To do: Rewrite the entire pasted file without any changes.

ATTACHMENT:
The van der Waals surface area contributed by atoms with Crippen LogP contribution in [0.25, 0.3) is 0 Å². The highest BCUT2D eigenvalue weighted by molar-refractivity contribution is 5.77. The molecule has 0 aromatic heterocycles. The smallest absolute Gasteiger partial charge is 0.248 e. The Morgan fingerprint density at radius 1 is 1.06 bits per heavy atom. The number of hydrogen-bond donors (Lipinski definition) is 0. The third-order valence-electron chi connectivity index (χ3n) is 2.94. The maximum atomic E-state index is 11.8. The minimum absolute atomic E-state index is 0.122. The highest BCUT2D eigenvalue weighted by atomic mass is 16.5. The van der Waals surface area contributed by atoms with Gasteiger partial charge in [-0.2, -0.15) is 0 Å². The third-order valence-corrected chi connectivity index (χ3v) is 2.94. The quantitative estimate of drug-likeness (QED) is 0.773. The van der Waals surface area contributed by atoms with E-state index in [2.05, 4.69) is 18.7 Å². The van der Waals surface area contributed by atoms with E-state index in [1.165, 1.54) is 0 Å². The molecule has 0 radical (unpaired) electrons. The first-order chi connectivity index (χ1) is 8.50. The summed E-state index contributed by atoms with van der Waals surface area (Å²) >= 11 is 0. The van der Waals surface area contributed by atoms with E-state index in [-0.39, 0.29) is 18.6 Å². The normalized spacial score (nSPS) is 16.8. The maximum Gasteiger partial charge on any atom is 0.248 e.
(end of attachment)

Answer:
The van der Waals surface area contributed by atoms with Crippen LogP contribution in [0.25, 0.3) is 0 Å². The highest BCUT2D eigenvalue weighted by molar-refractivity contribution is 5.77. The molecule has 0 aromatic heterocycles. The smallest absolute Gasteiger partial charge is 0.248 e. The Morgan fingerprint density at radius 1 is 1.06 bits per heavy atom. The number of hydrogen-bond donors (Lipinski definition) is 0. The third-order valence-electron chi connectivity index (χ3n) is 2.94. The maximum atomic E-state index is 11.8. The minimum absolute atomic E-state index is 0.122. The highest BCUT2D eigenvalue weighted by atomic mass is 16.5. The van der Waals surface area contributed by atoms with Gasteiger partial charge in [-0.2, -0.15) is 0 Å². The third-order valence-corrected chi connectivity index (χ3v) is 2.94. The quantitative estimate of drug-likeness (QED) is 0.773. The van der Waals surface area contributed by atoms with E-state index in [2.05, 4.69) is 18.7 Å². The van der Waals surface area contributed by atoms with E-state index in [1.165, 1.54) is 0 Å². The molecule has 0 radical (unpaired) electrons. The first-order chi connectivity index (χ1) is 8.50. The summed E-state index contributed by atoms with van der Waals surface area (Å²) >= 11 is 0. The van der Waals surface area contributed by atoms with E-state index in [-0.39, 0.29) is 18.6 Å². The normalized spacial score (nSPS) is 16.8. The maximum Gasteiger partial charge on any atom is 0.248 e.